HONG KONG: Dozens of Hong Kong dissidents charged with subversion were sent to jail yesterday at the end of a marathon bail hearing that reignited international alarm over China’s crackdown on dissent in the finance hub. Police charged 47 of the city’s best-known democracy activists on Sunday for “conspiracy to commit subversion” in the broadest use yet of a sweeping national security law that Beijing imposed on the city last year.
The defendants represent a wide cross-section of Hong Kong’s opposition, from veteran former pro-democracy lawmakers to academics, lawyers, social workers and youth activists. What followed was an extraordinary four-day bail hearing that illustrated the profound changes Beijing’s security law has begun making to the financial hub’s legal traditions.
Yesterday evening, after hours of arguments from prosecutors and defense, chief magistrate Victor So ordered 32 members of the group to be returned to custody. “The court does not find it has sufficient ground to believe that you will not continue to commit acts that endanger national security,” he told the court. The remaining 15 defendants were granted bail but the prosecution immediately appealed. As a result they were also ordered back to custody but will be allowed to take their case to the city’s High Court within the next 48 hours.
Anger outside court
Emotional scenes erupted outside the court yesterday evening as news of the decision filtered out to dozens of relatives and supporters. “They want to silence all voices they don’t like,” a woman who gave her first name as Elsa and identified herself as the step-mother of defendant Hendrick Lui, told reporters. “These are the voices of justice that Hong Kong people need. But the evil regime is trying to cover their mouths, silence them and put them behind bars,” she added.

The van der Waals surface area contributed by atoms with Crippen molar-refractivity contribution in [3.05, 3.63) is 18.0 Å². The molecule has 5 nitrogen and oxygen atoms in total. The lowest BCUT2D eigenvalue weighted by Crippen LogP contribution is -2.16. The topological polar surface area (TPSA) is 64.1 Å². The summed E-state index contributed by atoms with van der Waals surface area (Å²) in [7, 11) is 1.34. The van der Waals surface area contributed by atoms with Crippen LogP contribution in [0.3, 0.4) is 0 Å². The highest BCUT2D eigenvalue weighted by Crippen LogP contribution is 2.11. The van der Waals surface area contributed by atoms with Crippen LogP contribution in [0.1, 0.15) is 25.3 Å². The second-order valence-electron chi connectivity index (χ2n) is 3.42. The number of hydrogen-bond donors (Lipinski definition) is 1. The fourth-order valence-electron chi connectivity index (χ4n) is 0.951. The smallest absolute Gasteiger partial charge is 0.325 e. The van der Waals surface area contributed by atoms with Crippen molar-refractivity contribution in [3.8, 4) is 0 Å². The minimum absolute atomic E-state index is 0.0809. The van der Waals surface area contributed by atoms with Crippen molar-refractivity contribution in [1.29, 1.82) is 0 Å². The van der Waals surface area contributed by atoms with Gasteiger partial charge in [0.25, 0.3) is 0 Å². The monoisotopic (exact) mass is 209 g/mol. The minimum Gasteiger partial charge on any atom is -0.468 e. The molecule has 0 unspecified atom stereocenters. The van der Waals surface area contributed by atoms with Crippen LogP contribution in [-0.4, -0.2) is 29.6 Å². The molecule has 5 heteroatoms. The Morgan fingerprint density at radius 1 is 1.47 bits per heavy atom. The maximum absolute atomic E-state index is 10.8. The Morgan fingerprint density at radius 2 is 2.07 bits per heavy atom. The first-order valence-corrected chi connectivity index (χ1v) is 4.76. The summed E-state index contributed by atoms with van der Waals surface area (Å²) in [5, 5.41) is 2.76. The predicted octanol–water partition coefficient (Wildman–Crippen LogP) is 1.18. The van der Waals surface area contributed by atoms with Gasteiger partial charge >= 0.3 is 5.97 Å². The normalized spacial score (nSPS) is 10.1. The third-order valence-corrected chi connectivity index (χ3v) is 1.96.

Some of the city’s most prominent Beijing critics will now remain in custody for months as prosecutors prepare for a mass trial-in what one analyst has described as the largest subversion prosecution since the aftermath of the deadly 1989 Tiananmen crackdown.
The ruling also cements how the security law overturns the presumption of bail for non-violent crimes. Under the new law-which Beijing imposed on the city last June-defendants will only get bail if they can persuade a court they no longer pose any kind of national security risk.
Almost all have failed and the handful of bail requests granted so far have been immediately appealed by Hong Kong’s prosecutors. Reporting limitations forbid detailing the minutiae of the legal arguments over the last four days after judge So declined a request to lift media restrictions.
The alleged offence of those charged with subversion was organizing an unofficial primary election last summer to choose candidates for the city’s legislature, in the hopes that the pro-democracy bloc might take a majority and stymie government legislation. Chinese and Hong Kong officials said this was an attempt to “overthrow” the city’s government, and therefore a threat to national security.
With so many arrested at once, the court struggled to deal with the caseload. The first day’s hearing only ended in the small hours of the morning when one of the defendants collapsed. Seven defendants had to be taken to hospital over the course of the hearing. Many complained of a lack of food, sleep, fresh clothes and showers. The length of the hearing-and the decision to bring charges despite the prosecution requesting a further three months to continue building their case-sparked criticism in some legal circles.
“There is no reason at all to charge the defendants at this early stage,” Johannes Chan, a law professor at the University of Hong Kong told AFP. “The only reason is to put them behind bars now.” Jerome Cohen, a veteran expert on Chinese law at New York University, said the way the hearing was conducted risked damaging the reputation of the territory’s independent judiciary. – AFP